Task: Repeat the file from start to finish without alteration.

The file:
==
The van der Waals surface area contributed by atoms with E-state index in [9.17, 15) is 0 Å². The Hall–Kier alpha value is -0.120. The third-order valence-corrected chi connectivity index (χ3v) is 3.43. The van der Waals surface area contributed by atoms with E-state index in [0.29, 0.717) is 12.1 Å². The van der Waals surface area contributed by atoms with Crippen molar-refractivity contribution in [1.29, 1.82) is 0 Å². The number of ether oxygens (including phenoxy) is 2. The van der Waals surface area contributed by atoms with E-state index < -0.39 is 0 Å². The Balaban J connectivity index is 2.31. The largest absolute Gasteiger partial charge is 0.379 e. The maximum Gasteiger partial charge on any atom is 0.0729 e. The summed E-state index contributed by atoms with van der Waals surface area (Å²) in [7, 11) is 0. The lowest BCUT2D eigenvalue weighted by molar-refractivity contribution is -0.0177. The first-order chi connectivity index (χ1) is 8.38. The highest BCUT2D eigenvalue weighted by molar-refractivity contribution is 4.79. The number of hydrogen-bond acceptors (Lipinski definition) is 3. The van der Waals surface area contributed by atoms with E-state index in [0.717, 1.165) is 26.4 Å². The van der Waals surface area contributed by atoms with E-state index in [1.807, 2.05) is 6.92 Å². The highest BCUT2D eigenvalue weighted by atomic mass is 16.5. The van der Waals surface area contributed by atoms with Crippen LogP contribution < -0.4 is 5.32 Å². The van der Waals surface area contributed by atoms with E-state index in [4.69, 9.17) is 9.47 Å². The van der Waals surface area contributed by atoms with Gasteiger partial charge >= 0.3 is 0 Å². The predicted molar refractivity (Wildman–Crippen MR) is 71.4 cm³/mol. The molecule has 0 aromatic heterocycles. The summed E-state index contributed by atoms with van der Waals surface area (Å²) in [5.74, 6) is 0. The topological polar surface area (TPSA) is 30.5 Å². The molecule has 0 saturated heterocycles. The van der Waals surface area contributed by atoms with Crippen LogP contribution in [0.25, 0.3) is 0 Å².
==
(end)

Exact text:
The van der Waals surface area contributed by atoms with E-state index in [9.17, 15) is 0 Å². The Hall–Kier alpha value is -0.120. The third-order valence-corrected chi connectivity index (χ3v) is 3.43. The van der Waals surface area contributed by atoms with E-state index in [0.29, 0.717) is 12.1 Å². The van der Waals surface area contributed by atoms with Crippen molar-refractivity contribution in [1.29, 1.82) is 0 Å². The number of ether oxygens (including phenoxy) is 2. The van der Waals surface area contributed by atoms with E-state index < -0.39 is 0 Å². The Balaban J connectivity index is 2.31. The largest absolute Gasteiger partial charge is 0.379 e. The maximum Gasteiger partial charge on any atom is 0.0729 e. The summed E-state index contributed by atoms with van der Waals surface area (Å²) in [7, 11) is 0. The lowest BCUT2D eigenvalue weighted by molar-refractivity contribution is -0.0177. The first-order chi connectivity index (χ1) is 8.38. The highest BCUT2D eigenvalue weighted by molar-refractivity contribution is 4.79. The number of hydrogen-bond acceptors (Lipinski definition) is 3. The van der Waals surface area contributed by atoms with E-state index in [0.717, 1.165) is 26.4 Å². The van der Waals surface area contributed by atoms with E-state index in [1.807, 2.05) is 6.92 Å². The highest BCUT2D eigenvalue weighted by atomic mass is 16.5. The van der Waals surface area contributed by atoms with Crippen LogP contribution < -0.4 is 5.32 Å². The van der Waals surface area contributed by atoms with E-state index in [4.69, 9.17) is 9.47 Å². The van der Waals surface area contributed by atoms with Gasteiger partial charge >= 0.3 is 0 Å². The predicted molar refractivity (Wildman–Crippen MR) is 71.4 cm³/mol. The molecule has 0 aromatic heterocycles. The summed E-state index contributed by atoms with van der Waals surface area (Å²) in [5.74, 6) is 0. The topological polar surface area (TPSA) is 30.5 Å². The molecule has 0 saturated heterocycles. The van der Waals surface area contributed by atoms with Crippen LogP contribution in [0.25, 0.3) is 0 Å².